Friday, December 22, 2017

Merry Christmas to all!

Dear Friends and Family,

‘Twas three days before Christmas and all through my home, just two bunnies are stirring as I’m writing this tome.  The stockings were hung on our mantel by me, though Jericho’s is so full, it is under our tree.  Daniel and Steve are snug in their beds, while I’m wide awake from my chemo meds. 

Though I am not wearing a kerchief or cap, the neuropathy in my fingers burns with each key I tap.  My oncologist’s words in my mind are a clatter, it is time that I tell you just what is the matter.

It seems when we stop my drugs for a flash, the cancer roars back as if in a mad dash.  So chemo continues indefinitely, as we pray for the research to bring new discoveries. 

But though I am sad and sometimes feel fear, Christmas reminds me that Jesus is near.  The babe in that manger was not St. Nick, He was God’s precious gift to the well and the sick. 

To show us God’s love is the reason He came, and to invite us to know Him, He calls us by name. 

You who are hungry, or homeless, or lost, come out of the darkness, the cold and the frost.  He knows all your suffering, sadness, and loss, and was thinking of you when He died on the cross. 

In Him I find peace, and despite sorrow, have joy.  For all of my hope comes from that baby boy. 

So on Him I fix my eyes and by His hands I am led, and each day He reminds me I have nothing to dread.

For though laid in the tomb in His burial clothes, after only three days, by God’s power He arose.

And I, too, one day, when life’s journey is through, will wake to a new life when God’s face I’ll view. 

May you too find hope in this Christmas so bright, cherish each moment, and now I must say goodnight!

For to us a child is born, to us a son is given, and the government will be on his shoulders. And he will be called Wonderful Counselor, Mighty God, Everlasting Father, Prince of Peace.”  Isaiah 9:6



In early December, I had the happiest week ever on Maui at the Grand Wailea Hotel for Steve's medical conference.  I look awful in this selfie, but wanted you to see the pretty hotel lobby!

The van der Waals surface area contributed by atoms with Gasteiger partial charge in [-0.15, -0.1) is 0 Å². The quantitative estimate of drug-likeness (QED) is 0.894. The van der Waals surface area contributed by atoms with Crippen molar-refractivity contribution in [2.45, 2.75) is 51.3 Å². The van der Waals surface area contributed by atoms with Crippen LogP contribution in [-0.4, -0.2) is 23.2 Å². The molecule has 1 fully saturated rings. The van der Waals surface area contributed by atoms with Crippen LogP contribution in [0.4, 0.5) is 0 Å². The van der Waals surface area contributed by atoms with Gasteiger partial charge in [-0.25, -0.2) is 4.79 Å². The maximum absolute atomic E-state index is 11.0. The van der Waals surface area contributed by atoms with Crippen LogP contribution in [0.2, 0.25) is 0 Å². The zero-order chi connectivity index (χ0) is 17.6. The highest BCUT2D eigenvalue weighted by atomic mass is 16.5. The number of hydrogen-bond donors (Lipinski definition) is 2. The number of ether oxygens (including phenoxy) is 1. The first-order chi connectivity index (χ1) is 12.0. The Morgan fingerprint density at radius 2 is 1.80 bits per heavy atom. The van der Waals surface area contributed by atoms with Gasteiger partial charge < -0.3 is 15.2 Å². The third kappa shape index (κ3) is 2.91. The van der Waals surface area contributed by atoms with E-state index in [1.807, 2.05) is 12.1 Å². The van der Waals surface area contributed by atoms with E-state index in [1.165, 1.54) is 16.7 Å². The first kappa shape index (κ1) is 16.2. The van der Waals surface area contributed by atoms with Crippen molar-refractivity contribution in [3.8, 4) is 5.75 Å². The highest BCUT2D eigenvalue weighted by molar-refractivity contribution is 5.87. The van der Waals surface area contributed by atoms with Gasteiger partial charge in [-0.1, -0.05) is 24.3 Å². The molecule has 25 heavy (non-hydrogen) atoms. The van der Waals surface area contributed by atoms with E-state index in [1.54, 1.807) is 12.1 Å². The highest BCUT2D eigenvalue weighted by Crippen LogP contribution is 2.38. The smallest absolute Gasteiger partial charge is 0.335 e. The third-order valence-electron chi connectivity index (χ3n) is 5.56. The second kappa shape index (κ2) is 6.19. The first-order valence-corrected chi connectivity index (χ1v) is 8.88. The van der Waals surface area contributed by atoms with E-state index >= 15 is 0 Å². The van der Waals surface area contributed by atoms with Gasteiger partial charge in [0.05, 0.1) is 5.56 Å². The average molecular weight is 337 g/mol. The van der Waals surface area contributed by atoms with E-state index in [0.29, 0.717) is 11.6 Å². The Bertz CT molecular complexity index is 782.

This is Maui Santa reminding us to hang loose this Christmas!

Whether in chilly Seattle or along the shores of Maui, I LOVE my walks with Steve!

My sister, Marti, and her husband, Merle, joined us in Maui, and a great time was had by all.  I can't see well enough to know if Marti's eyes are open or closed in this photo!  Oops!

My dear friend, Joan, on the staff of the Grand Wailea, arranged for us to enjoy a poolside CABANA for all seven days of our trip, since the chemo makes me extra sensitive to too much sun.  How relaxed do I look on this cushy chair with my book by the pool?!  Joan--we love you!

Visions of sugarplums Lappert's hot fudge sundaes are dancing through my head as I post this!

When I got home, Daniel, Renee, and Riley helped me throw a gingerbread decorating party that was truly awesome.  I loved hearing later that the grand prize-winning house was devoured by the winner's dog, and his mischief was apparent as she arrived home and found a peppermint ball stuck to his ear!  Thanks to my dear neighbor, Gina, for loaning me this awesome "tree skirt" Christmas sweater!

As Jericho's godparents, Steve and I love taking him to Sunday School, where last Sunday he was a sheep in the children's nativity play!  He asked me once "What is church?"  I told him that's where we go to learn about God and see our friends.  I asked him on the way home from church, "How is your goldfish, Robby, doing?"  He replied, "He's just swimming around."  Good answer!

For our 35th Anniversary on December 18th, Steve made me this bracelet. The "gift" for the 35th anniversary is coral.  He made me this bracelet out of seven pieces of red coral, and five pieces of blue sea glass, for 7 x 5 = 35 years together.  I am blessed with the most wonderful husband and children, and their love, support, and prayers give me strength daily.  

Sunny donned his special hat to wish you a Merry Christmas too!

Monday, November 6, 2017

Wants and Needs

Dear Family and Friends,